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Austin will have an MRI on Thursday afternoon.  It took some juggling to get this scheduled because we were initially hoping for a morning slot, since he can’t eat before being sedated. But the next available morning slot was on May 31 and none of us (neither Mark and I, nor Austin’s doctors) were comfortable waiting that long. Turns out he can have clear liquids until noon and, lucky boy, popsicles count as a “clear liquid,” so the snack at school that day is settled and I’m not dreading the slow ticking by of the hours that morning.

We’ll see his oncologist after the scan and I imagine we’ll have some results to discuss before we leave that day. But it’s important to note that we don’t expect to get either good news or bad news out of Thursday. We simply expect to get more information. I know, now you’re all going, “Whhhhaaaaaattttt??” But here’s the deal: the MRI cannot tell us if what’s inside him is cancer. It also can’t tell us if it’s not cancer. The purpose is solely to get a good, clear image of the “thing,” its size and, especially, its location.  We may be able to see if it’s filled with fluid or not (both of which could be Wilms tumor, so that isn’t terribly relevant either). Barring some bizarre turn of events, like if the thing has doubled in size since last Monday (which would obviously be very very bad) or if it has disappeared completely (which would be good, but confusing), we hope to walk away from Thursday with enough information to help us determine what to do next.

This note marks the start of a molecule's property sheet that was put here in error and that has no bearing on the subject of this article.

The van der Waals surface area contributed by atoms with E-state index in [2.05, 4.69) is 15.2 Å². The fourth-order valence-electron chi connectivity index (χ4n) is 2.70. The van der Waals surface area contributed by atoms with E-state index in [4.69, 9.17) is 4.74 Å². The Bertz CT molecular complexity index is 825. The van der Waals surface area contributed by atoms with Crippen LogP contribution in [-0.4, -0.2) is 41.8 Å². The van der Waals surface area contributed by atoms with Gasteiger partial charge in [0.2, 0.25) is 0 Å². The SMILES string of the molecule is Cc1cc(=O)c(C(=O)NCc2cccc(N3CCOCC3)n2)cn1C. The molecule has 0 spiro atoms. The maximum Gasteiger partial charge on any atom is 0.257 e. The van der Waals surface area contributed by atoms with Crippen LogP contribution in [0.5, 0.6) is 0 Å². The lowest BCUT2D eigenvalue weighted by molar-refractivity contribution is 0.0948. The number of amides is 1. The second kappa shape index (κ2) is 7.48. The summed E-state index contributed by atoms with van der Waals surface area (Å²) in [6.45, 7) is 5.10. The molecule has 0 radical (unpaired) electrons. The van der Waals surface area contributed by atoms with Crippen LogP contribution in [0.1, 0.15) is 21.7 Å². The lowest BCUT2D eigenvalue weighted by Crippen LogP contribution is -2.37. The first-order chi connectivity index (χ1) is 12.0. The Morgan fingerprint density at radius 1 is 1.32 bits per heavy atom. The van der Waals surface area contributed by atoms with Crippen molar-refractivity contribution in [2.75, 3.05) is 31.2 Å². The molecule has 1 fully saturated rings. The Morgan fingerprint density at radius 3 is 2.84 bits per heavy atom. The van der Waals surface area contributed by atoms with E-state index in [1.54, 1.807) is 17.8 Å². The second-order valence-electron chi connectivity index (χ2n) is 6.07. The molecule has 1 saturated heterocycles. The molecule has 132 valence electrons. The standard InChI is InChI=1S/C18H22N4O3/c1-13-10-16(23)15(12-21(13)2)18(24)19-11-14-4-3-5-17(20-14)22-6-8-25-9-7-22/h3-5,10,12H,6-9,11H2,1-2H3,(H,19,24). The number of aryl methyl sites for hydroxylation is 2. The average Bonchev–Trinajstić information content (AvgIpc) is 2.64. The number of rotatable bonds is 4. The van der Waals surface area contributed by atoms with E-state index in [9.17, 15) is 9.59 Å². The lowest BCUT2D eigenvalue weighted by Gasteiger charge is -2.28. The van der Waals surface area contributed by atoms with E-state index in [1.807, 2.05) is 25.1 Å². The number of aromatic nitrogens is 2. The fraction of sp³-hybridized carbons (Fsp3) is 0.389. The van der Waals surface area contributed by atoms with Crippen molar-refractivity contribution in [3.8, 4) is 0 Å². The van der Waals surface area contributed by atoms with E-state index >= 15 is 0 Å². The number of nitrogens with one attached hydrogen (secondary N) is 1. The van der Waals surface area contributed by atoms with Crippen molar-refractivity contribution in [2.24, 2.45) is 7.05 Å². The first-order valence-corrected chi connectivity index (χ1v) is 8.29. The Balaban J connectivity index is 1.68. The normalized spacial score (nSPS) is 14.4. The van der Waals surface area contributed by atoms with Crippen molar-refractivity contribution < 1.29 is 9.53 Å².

If we want to know definitively what the thing is — and, as of this moment at least, we most certainly do — then we have to biopsy it.  The MRI will let us know if the radiologist can attempt a needle biopsy instead of having to do a surgical biopsy. If the thing is located in a spot that’s easy to reach with a needle, without having to go through too many other tissues or organs or what-have-you, then that will be considered good news.  If it’s not reachable, then we’ll have to decide whether we move ahead and do a surgical biopsy, which is the more aggressive approach because it poses many risks to the kidney and his insides, due to the excessive amount of scar tissue they’d have to cut through to get there. Or if we take the dramatically less aggressive approach and “watch and wait,” by doing repeat scans more frequently to monitor the “thing,” without taking any action until it grows or changes.

It’s confusing, I know (as so much of this has been), but the MRI is really just a first step toward what will ultimately be either good news or bad news. Like we’ve done so many times before, this is a take-one-tiny-inch-at-a-time kind of deal.  One tiny inch is about all I can handle right now.

I know that every time this happens, there are a zillion questions running through everyone’s minds that send you all scrambling through the blog archives and even to other online sources. “But wait, … what about that time three years ago when …?” I noticed on my Stats page yesterday that someone was directed to my blog after  searching the words “3rd relapse Wilms cancer.” At first, I thought, “Huh, how ironic,” but then it occurred to me that it might have been one of you out there looking for reassuring information.

Well, you won’t get it. I just typed the same words into my search engine to see what would appear and it’s all old articles I’ve read before, some many times over, one from 1987 with (hopefully!) outdated data. The survival stats according to those studies fall in the 30 to 40% range … and that’s for the first relapse. Nobody really mentions another relapse and nobody seems to be talking about bilateral Wilms or what was once rhabdomyomatous Wilms or any of the other variations that make Austin’s case so ridiculously one of a kind. So, we’re just going to ignore all those and go with what we know about this specific child at this particular moment.

We know that, for all intents and purposes, Austin is well. His labs are steady, which means his body is not under assault and whatever may be in there right now isn’t causing any measurable harm. And he certainly, without a doubt in anyone’s mind, seems well. And that is worth something, both psychologically for all of us but also diagnostically.